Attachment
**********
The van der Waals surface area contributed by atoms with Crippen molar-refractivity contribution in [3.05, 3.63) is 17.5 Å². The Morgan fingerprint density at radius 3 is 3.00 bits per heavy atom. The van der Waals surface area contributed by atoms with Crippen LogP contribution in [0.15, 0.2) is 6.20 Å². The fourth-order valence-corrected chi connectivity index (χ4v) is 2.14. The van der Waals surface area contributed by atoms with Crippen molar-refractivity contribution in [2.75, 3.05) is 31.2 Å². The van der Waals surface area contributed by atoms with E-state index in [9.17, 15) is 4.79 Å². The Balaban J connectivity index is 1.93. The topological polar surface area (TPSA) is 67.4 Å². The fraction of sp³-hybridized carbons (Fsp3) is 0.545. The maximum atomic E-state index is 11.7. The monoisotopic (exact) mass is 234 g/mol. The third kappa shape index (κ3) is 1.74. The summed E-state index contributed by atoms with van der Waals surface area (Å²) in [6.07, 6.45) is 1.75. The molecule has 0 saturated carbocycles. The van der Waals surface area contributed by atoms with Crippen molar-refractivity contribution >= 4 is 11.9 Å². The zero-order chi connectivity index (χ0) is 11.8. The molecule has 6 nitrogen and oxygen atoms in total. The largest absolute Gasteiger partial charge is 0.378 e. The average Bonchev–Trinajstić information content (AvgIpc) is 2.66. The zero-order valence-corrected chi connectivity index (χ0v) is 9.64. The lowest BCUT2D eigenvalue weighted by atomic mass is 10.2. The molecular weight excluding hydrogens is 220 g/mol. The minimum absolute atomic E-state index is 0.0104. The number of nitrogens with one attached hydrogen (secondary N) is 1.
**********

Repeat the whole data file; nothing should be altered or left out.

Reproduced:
The van der Waals surface area contributed by atoms with Crippen molar-refractivity contribution in [3.05, 3.63) is 17.5 Å². The Morgan fingerprint density at radius 3 is 3.00 bits per heavy atom. The van der Waals surface area contributed by atoms with Crippen LogP contribution in [0.15, 0.2) is 6.20 Å². The fourth-order valence-corrected chi connectivity index (χ4v) is 2.14. The van der Waals surface area contributed by atoms with Crippen molar-refractivity contribution in [2.75, 3.05) is 31.2 Å². The van der Waals surface area contributed by atoms with E-state index in [9.17, 15) is 4.79 Å². The Balaban J connectivity index is 1.93. The topological polar surface area (TPSA) is 67.4 Å². The fraction of sp³-hybridized carbons (Fsp3) is 0.545. The maximum atomic E-state index is 11.7. The monoisotopic (exact) mass is 234 g/mol. The third kappa shape index (κ3) is 1.74. The summed E-state index contributed by atoms with van der Waals surface area (Å²) in [6.07, 6.45) is 1.75. The molecule has 0 saturated carbocycles. The van der Waals surface area contributed by atoms with Crippen molar-refractivity contribution >= 4 is 11.9 Å². The zero-order chi connectivity index (χ0) is 11.8. The molecule has 6 nitrogen and oxygen atoms in total. The largest absolute Gasteiger partial charge is 0.378 e. The average Bonchev–Trinajstić information content (AvgIpc) is 2.66. The zero-order valence-corrected chi connectivity index (χ0v) is 9.64. The lowest BCUT2D eigenvalue weighted by atomic mass is 10.2. The molecular weight excluding hydrogens is 220 g/mol. The minimum absolute atomic E-state index is 0.0104. The number of nitrogens with one attached hydrogen (secondary N) is 1.